Smorgasburg at Tingey Street SE: This summer, Smorgasburg might become Washington’s hottest dining destination. That’s not just because the weekly food market near the Navy Yard includes purveyors of tacos, bao buns, hot chicken and yakitori, but because it’s held on a shade-free brick plaza on the middle of a Saturday afternoon. Smorgasburg comes from the founders of the Brooklyn Flea, who launched the urban food market in Williamsburg in 2011 and later expanded the concept to markets in Los Angeles in 2016 and Manhattan this spring. Consider this an alfresco urban version of a super-trendy food hall, with some weekend day drinking thrown in. 11 a.m. to 6 p.m. Free.

[How to survive Smorgasburg, D.C.’s hottest new foodie destination]

Birthday weekend at Solid State Books: Washington is lucky to have a wealth of independent bookstores, so take the time this weekend to celebrate one of the newest. Solid State Books landed on H Street NE last year, and they’re ringing in one year at their permanent location. The party technically starts Friday night with local musicians performing at 8, but Saturday will be your best bet to hop in at any time of day for something interesting. The day is bookended with a 10:30 a.m. birthday-themed story time and an 8 p.m. improv show. Look for hourly giveaways and surprises all day Saturday. Friday through Sunday. Free.

[How do indie bookstores compete with Amazon? Personality — and a sense of community.]

Sunday, June 30

‘Space Was the Place: An Abbreviated History of Washington, DC Arts Venues’ at the National Gallery of Art, East Building Auditorium: Long before Washingtonians were catching hot new bands at the Black Cat or U Street Music Hall, they were venturing to concerts and exhibits at the city’s alternative arts venues, including D.C. Space, the Museum of Temporary Art and the Maya Gallery. All played a key role in fostering communities of artists and musicians before eventually being displaced by what was then called “urban renewal.” Ray Barker, the archivist of special collections at the D.C. Public Library, discusses these three lost venues in the first of a series of lectures on local arts venues, featuring a performance by Andrew White, a longtime D.C. jazz musician and author. 2 p.m. Free.

LeAnn Rimes at the Birchmere: Before there was Taylor Swift, there was LeAnn Rimes: a teenage country sensation who went on to higher heights, thanks to a pop crossover. And while Swift’s success was built on her skills as a songwriter, Rimes did it with her voice, a rich soprano reminiscent of Patsy Cline’s. With that voice, Rimes remade countless covers and standards in her own image, and even scored one of the most touching ballads of all time, “How Do I Live.” At this “up close and acoustic” concert, hear Rimes’ voice the way it was meant to be heard. 7:30 p.m. $69.50.

‘Punk the Capital’ at the Hirshhorn: Missed out on Saturday’s sold-out screening of the latest D.C. punk retrospective at AFI Silver? Here’s your chance to catch it absolutely free. “Punk the Capital” looks back on the music scene between 1976 and 1983 and highlights some of the biggest names from that era, including Bad Brains and Minor Threat. What distinguishes this documentary from the rest is recently discovered Super-8 footage of some of the concerts. Get your tickets soon before they run out. 2 p.m. Free.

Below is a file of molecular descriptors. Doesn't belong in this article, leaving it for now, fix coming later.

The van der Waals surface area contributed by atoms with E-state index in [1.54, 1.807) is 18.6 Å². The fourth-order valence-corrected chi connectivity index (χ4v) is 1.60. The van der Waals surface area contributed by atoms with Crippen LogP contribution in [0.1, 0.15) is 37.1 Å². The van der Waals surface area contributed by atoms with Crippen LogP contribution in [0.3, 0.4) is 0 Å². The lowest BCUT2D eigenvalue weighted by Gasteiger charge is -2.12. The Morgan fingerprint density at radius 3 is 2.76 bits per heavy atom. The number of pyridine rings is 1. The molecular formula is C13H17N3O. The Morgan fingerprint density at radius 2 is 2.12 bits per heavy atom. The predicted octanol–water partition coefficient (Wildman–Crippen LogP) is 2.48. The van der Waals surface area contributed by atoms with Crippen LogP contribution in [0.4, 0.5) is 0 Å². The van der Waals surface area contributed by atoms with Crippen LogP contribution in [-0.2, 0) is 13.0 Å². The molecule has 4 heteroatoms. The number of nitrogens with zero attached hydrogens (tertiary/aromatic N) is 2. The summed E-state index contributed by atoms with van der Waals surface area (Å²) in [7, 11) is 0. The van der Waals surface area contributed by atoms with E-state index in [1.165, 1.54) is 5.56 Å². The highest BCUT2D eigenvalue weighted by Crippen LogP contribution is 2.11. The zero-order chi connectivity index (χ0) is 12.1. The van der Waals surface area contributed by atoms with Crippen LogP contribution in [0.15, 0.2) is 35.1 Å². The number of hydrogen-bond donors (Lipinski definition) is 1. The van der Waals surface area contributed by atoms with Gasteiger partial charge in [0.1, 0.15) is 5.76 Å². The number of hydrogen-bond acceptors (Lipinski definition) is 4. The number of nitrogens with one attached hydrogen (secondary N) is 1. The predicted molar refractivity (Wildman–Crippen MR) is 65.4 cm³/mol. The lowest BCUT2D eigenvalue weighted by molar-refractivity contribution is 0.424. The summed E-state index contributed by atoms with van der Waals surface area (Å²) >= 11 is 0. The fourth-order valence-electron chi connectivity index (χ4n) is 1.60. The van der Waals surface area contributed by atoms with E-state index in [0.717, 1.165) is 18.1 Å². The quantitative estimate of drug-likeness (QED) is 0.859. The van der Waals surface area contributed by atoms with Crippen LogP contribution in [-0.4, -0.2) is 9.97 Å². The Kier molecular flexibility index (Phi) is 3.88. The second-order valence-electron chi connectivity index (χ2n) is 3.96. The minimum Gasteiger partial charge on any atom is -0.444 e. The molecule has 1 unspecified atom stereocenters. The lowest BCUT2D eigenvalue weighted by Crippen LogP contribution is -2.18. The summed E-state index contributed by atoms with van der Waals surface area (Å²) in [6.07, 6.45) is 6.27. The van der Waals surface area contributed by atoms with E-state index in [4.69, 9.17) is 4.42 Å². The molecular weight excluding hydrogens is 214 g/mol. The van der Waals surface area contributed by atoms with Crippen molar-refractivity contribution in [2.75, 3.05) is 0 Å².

Dom Flemons at Hill Center DC: From his days as a founding member of the Carolina Chocolate Drops, Dom Flemons has embraced the roots of Americana music. His latest project, released last year on Smithsonian Folkways, goes down a road too frequently ignored or forgotten: the importance of African American, Mexican and Native American contributions to our shared folk and country music heritage. Flemons performs toe-tapping blues and string-band songs from his Grammy-nominated “Black Cowboys” collection at a special outdoor concert in the garden at the Hill Center. 4 p.m. $18. Children younger than 12 free.

Block Party at Milk Bar Logan Circle: If you’ve only seen Milk Bar on your Instagram feed, Sunday would be a good opportunity to check out the Logan Circle outpost of the New York sweets shop. Milk Bar celebrates its first birthday with a block party featuring burgers, bar service and a station where you can roll your own birthday truffles — one of the store’s signature desserts. 1 to 5 p.m. Free.

Firefly Festival at Fort C.F. Smith Park: One of the best natural perks of summer is seeing the night sky lit up by fireflies. Arlington’s parks department is inviting any and all bug lovers to join the fun as experts lead bug hunts, walks and discussions about insect life. Attendees are encouraged to pack a picnic to wait out the sunset for peak firefly viewing times. All children must be accompanied by a registered adult. 7:30 to 9:30 p.m. $7.

— Hau Chu, Fritz Hahn, Adele Chapin and Chris Kelly